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Petition to Bar Trump From Security Briefings Nears 100,000 Signatures

Donald Trump Miami Press Conference
Gustavo Caballero/Getty Images Republican presidential candidate Donald Trump holds a press conference at Trump National Doral on July 27, 2016 in Doral, Florida.

Not everyone's happy with Hillary Clinton getting them, either

Both Donald Trump and Hillary Clinton will receive classified security briefings in the coming weeks, but not everyone thinks that’s a good idea.

A petition to prevent Trump from receiving the intelligence briefings had garnered more than 97,000 signatures as of Friday morning. The petition responds to Trump’s recent call for Russia to spy on Clinton’s emails.

“It’s hard to imagine that a presidential candidate who has possibly violated federal law, by asking a hostile government to spy on a former secretary of state, should be eligible to receive briefings. It would be irresponsible and dangerous for [Director of National Intelligence James] Clapper to provide them,” the petition says.

Some members of Congress agree. Senate Minority Leader Harry Reid told the Huffington Post, “I would suggest to the intelligence agencies, if you’re forced to brief this guy, don’t tell him anything, just fake it, because this man is dangerous.”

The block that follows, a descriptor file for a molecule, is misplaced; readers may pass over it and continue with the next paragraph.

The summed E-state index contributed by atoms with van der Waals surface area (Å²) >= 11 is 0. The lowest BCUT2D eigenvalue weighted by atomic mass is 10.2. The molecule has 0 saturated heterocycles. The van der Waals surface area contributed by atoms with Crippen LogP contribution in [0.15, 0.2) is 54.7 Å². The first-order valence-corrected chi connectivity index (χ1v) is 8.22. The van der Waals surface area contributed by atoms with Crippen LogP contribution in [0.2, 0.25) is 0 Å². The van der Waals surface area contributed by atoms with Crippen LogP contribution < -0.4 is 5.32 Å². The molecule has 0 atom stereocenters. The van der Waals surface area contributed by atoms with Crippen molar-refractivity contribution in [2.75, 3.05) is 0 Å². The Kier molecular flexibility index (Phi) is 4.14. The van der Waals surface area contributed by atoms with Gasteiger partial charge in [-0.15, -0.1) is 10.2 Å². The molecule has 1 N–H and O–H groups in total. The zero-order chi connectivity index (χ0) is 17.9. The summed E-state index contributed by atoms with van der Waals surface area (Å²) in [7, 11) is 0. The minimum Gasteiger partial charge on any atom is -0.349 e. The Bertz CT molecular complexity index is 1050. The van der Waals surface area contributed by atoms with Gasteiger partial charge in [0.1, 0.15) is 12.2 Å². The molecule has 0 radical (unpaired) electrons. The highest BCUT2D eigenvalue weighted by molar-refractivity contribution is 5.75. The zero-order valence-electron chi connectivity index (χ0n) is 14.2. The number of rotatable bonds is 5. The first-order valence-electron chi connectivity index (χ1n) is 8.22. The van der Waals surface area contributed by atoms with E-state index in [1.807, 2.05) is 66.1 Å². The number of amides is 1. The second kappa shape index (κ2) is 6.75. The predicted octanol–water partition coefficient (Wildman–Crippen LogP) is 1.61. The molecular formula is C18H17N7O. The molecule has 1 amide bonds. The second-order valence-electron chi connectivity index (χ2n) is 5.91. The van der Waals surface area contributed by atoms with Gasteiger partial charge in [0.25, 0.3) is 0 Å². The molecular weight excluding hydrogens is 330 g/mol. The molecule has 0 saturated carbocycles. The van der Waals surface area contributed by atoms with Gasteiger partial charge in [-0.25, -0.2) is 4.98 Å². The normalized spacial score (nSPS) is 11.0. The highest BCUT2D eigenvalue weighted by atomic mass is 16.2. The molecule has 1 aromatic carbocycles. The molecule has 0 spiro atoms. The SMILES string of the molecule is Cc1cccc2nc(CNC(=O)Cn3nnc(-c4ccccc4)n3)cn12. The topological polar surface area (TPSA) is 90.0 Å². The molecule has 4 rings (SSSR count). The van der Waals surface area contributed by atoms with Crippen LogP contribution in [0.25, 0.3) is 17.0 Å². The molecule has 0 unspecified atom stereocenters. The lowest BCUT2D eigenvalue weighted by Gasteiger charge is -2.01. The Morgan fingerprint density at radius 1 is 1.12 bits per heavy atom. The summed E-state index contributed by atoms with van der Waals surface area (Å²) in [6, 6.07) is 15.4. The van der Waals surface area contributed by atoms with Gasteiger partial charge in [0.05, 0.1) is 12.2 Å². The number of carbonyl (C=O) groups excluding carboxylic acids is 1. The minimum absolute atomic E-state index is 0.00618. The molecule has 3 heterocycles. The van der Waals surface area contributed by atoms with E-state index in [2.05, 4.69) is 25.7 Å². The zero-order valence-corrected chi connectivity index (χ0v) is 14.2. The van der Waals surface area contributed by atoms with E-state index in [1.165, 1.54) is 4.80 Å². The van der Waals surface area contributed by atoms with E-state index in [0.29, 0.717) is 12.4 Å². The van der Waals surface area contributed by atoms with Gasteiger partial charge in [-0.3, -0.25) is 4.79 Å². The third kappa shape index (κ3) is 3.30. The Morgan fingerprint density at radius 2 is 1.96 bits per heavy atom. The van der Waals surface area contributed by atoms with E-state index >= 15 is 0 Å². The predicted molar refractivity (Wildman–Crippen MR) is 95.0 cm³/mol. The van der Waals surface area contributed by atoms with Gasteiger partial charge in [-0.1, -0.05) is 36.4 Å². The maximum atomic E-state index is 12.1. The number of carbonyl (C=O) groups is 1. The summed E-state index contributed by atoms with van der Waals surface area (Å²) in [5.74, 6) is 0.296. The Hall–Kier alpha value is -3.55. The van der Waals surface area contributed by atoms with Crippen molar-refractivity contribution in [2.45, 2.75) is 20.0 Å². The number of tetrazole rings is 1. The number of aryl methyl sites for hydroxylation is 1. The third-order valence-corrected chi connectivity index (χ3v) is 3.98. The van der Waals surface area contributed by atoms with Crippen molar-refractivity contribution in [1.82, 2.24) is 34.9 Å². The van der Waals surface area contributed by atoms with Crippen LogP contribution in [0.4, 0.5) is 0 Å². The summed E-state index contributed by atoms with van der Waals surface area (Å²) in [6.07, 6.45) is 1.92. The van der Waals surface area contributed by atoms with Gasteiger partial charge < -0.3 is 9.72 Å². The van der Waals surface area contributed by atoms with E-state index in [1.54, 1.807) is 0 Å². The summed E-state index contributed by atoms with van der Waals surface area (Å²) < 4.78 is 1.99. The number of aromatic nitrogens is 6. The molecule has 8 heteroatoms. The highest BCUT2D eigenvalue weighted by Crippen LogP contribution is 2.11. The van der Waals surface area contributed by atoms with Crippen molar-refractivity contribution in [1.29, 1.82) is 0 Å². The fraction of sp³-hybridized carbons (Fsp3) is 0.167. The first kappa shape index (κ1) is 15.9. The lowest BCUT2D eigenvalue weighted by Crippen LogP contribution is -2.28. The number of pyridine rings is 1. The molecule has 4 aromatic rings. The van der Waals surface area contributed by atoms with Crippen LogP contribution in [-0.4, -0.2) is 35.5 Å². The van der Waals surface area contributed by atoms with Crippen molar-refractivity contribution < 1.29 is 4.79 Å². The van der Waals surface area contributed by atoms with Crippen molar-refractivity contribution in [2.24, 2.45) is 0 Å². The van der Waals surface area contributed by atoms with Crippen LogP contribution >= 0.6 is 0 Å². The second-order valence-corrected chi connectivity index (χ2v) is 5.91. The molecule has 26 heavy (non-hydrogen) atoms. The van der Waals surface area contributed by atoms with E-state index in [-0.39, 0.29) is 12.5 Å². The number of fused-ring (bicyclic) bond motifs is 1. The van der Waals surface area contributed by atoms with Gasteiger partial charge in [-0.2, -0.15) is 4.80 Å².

Still, while some worry about classified intel in Trump’s hands, others question Clinton’s ability after the scandal that erupted from her using a private email server while Secretary of State. After FBI Director James Comey revealed in July that the FBI found classified information on Clinton’s private server, people started petitions hoping to bar her from the briefings. Speaker of the House Paul Ryan also weighed in, saying, “I think the DNI, Clapper, should deny Hillary Clinton access to classified information during this campaign given how she so recklessly handled classified information.”

Clapper rejected the ideas behind both petitions Thursday, saying there isn’t any hesitation in the intelligence community about briefing the candidates. “There’s a long tradition that the intelligence community at the appropriate time—and now is the appropriate time since both candidates have been officially anointed—that both camps will be reached out to and offered briefings,” Clapper said.

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